Humanizing homelessness in Long Beach

Joel Roberts’ LA’s Homeless Blog ran a series of posts on the effort last week in Long Beach to survey chronically homeless persons living on the streets, part of the Long Beach Connections Initiative. The goal of the survey was to identify the most vulnerable people living on the streets as part of a community-wideContinue reading “Humanizing homelessness in Long Beach”

Inequality and insecurity, Latin American style

I am currently visiting family and friends in Ecuador, where I cannot help but be confronted daily with poverty and inequality. Having lived here in the early 1990s and returning at least every couple years since then, I’ve been able to observe the changes occurring – some positive but many negative – in this countryContinue reading “Inequality and insecurity, Latin American style”

Vulnerability and hope for foster children

Kids in the child welfare system are among the most vulnerable people in our society.  The educational and socio-economic outcomes for foster youth are staggeringly abysmal.  According to the Child Welfare League of America: There are more than 500,000 in foster care in the U.S., at an average age of 10 years and an averageContinue reading “Vulnerability and hope for foster children”

Steep rise in mass layoffs

Analysis by researchers at the Economic Policy Institute clearly shows the extent to which the economy is losing jobs. Mass layoffs – defined as letting go of 50 or more people by a single employer – have doubled over the last couple years and are at their highest level in the last 15 years. InContinue reading “Steep rise in mass layoffs”

Humanizing homelessness

The Los Angeles Times is largely a shell of its former self, part of an overall downturn in the quantity and quality of newspapers. However, the paper is developing quite a niche in reporting on homelessness (which I guess makes sense because Los Angeles is home to more homeless persons than any other city inContinue reading “Humanizing homelessness”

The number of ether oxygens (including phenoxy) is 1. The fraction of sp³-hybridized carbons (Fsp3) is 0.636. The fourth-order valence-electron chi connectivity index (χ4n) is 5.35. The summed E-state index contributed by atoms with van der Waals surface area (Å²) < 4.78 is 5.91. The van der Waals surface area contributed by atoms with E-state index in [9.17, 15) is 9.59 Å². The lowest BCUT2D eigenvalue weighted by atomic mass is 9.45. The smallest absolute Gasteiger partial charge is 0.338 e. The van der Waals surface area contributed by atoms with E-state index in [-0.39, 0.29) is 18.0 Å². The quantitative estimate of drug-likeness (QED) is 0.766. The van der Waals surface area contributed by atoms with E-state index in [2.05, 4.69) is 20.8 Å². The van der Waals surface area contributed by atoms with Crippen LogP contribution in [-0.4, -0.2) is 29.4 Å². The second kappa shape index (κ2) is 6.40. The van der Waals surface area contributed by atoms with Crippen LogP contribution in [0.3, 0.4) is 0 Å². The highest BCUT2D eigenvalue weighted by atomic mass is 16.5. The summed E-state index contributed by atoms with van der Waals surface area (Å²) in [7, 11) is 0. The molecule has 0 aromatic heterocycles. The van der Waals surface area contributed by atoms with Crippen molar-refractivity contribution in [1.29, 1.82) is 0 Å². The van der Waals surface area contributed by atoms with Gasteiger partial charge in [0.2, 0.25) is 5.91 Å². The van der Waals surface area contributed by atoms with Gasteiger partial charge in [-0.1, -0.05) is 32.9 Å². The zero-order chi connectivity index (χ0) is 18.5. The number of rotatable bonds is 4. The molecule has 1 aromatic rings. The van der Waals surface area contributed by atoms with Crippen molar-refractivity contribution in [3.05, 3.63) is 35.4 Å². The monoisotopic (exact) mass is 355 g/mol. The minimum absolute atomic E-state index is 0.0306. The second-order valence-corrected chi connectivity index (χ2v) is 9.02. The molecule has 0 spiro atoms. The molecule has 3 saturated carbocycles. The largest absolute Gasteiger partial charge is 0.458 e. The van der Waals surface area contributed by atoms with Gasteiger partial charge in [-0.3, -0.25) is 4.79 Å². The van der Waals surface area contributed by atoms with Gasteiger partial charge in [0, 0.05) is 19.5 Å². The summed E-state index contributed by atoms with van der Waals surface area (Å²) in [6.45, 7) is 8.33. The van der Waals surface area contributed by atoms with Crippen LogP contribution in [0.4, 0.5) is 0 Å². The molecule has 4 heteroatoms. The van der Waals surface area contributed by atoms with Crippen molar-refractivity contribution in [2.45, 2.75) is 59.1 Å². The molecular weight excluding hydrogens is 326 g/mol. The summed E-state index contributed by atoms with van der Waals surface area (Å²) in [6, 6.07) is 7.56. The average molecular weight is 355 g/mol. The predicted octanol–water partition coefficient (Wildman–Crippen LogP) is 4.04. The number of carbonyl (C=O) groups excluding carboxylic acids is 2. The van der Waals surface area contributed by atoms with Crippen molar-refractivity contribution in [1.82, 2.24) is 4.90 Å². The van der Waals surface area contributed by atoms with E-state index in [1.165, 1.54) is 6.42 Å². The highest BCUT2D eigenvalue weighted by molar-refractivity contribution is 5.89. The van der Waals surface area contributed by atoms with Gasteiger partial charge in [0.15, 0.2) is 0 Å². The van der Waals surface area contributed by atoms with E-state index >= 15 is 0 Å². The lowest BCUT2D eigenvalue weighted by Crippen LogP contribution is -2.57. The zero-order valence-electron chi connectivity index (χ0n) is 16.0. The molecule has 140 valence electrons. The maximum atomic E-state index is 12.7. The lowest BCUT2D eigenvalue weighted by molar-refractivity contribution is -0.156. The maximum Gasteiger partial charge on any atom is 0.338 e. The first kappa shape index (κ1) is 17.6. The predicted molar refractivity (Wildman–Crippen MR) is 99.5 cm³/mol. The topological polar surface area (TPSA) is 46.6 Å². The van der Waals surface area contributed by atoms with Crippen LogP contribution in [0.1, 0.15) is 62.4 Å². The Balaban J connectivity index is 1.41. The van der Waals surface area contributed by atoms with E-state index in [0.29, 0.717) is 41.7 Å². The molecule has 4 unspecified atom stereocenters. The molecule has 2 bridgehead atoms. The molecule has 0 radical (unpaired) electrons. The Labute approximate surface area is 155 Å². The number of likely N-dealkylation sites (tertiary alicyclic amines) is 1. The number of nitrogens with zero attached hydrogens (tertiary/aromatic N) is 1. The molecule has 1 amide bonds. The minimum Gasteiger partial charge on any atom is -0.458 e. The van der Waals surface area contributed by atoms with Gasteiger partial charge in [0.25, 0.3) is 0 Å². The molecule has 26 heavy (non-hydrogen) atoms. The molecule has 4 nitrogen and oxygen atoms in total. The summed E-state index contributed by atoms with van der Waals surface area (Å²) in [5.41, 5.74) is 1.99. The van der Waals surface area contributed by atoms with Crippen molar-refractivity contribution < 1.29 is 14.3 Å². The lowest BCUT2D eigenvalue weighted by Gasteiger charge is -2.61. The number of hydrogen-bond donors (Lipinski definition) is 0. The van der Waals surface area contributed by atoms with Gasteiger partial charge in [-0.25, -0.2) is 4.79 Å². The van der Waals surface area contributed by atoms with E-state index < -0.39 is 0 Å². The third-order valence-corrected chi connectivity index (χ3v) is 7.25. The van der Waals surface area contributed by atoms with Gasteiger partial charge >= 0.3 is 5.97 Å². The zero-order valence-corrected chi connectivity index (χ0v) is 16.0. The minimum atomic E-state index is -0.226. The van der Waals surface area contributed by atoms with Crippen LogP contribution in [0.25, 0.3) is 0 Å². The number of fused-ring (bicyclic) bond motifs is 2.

California Parolees Have a High Need for Health Services; Accessing Services Is a Challenge

By Lois Davis, RAND Corporation As California continues to release more prisoners, most will return to California communities, bringing with them a host of health and social needs. This raises key public health challenges, especially because ex-prisoners are returning to communities whose safety nets have already been severely strained. The RAND Corporation has just releasedContinue reading “California Parolees Have a High Need for Health Services; Accessing Services Is a Challenge”

Trends in LA and CA over the next few years

A common problem in trying to discern trends in poverty and inequality is that the data that we often have at hand are usually not particularly recent. The lag between when data are collected and publicly available can be significant, especially in a rapidly changing economy like we’ve been in over last several months. Also,Continue reading “Trends in LA and CA over the next few years”

The New and Already Poor

Barbara Ehrenreich is perhaps the best popular writer on issues of poverty, inequality and increasing financial insecurity in the U.S.,  chiefly through books such as Nickel and Dimed: On (Not) Getting By in America and Bait and Switch: The (Futile) Pursuit of the American Dream. In a recent New York Times op-ed, “Too Poor toContinue reading “The New and Already Poor”

Giving was down in 2008; Human service organizations hit hard

The Chronicle of Philanthropy reports that according to Giving USA’s report findings released today, charitable donations fell by nearly 6% in 2008, the sharpest drop in 53 years. Americans gave over $300 billion to nonprofit organizations in 2008, amounting to about 2% of the gross domestic product. As the article points out, the decline from theContinue reading “Giving was down in 2008; Human service organizations hit hard”

The high cost of poverty

The Washington Post ran an article by DeNeen Brown last month that began with the seemingly contradictory statement, “you have to be rich to be poor.” How can that be? As the article explains, the poor often pay higher prices for goods and services in their neighborhoods, and, perhaps more importantly, they pay much moreContinue reading “The high cost of poverty”